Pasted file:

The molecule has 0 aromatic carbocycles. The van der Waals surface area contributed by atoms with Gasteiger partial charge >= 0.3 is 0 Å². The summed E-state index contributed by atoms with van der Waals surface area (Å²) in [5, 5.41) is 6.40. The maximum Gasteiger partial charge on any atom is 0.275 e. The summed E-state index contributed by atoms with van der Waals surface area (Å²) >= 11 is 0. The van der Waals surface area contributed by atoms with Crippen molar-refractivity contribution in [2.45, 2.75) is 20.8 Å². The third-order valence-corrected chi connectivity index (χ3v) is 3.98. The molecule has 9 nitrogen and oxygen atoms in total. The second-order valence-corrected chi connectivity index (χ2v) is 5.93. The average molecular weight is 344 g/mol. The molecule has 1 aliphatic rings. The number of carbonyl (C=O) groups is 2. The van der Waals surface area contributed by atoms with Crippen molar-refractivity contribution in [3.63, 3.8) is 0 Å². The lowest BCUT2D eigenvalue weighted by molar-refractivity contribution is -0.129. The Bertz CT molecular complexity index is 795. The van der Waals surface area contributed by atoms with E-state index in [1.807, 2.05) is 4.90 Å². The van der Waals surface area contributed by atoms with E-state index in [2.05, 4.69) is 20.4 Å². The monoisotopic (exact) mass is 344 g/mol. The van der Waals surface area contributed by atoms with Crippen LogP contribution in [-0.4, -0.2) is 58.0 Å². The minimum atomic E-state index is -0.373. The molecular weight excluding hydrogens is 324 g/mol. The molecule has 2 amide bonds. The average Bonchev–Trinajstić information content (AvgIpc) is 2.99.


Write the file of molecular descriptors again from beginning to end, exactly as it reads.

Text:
The molecule has 0 aromatic carbocycles. The van der Waals surface area contributed by atoms with Gasteiger partial charge >= 0.3 is 0 Å². The summed E-state index contributed by atoms with van der Waals surface area (Å²) in [5, 5.41) is 6.40. The maximum Gasteiger partial charge on any atom is 0.275 e. The summed E-state index contributed by atoms with van der Waals surface area (Å²) >= 11 is 0. The van der Waals surface area contributed by atoms with Crippen molar-refractivity contribution in [2.45, 2.75) is 20.8 Å². The third-order valence-corrected chi connectivity index (χ3v) is 3.98. The molecule has 9 nitrogen and oxygen atoms in total. The second-order valence-corrected chi connectivity index (χ2v) is 5.93. The average molecular weight is 344 g/mol. The molecule has 1 aliphatic rings. The number of carbonyl (C=O) groups is 2. The van der Waals surface area contributed by atoms with Crippen molar-refractivity contribution in [3.63, 3.8) is 0 Å². The lowest BCUT2D eigenvalue weighted by molar-refractivity contribution is -0.129. The Bertz CT molecular complexity index is 795. The van der Waals surface area contributed by atoms with E-state index in [1.807, 2.05) is 4.90 Å². The van der Waals surface area contributed by atoms with E-state index in [2.05, 4.69) is 20.4 Å². The monoisotopic (exact) mass is 344 g/mol. The van der Waals surface area contributed by atoms with Crippen LogP contribution in [-0.4, -0.2) is 58.0 Å². The minimum atomic E-state index is -0.373. The molecular weight excluding hydrogens is 324 g/mol. The molecule has 2 amide bonds. The average Bonchev–Trinajstić information content (AvgIpc) is 2.99.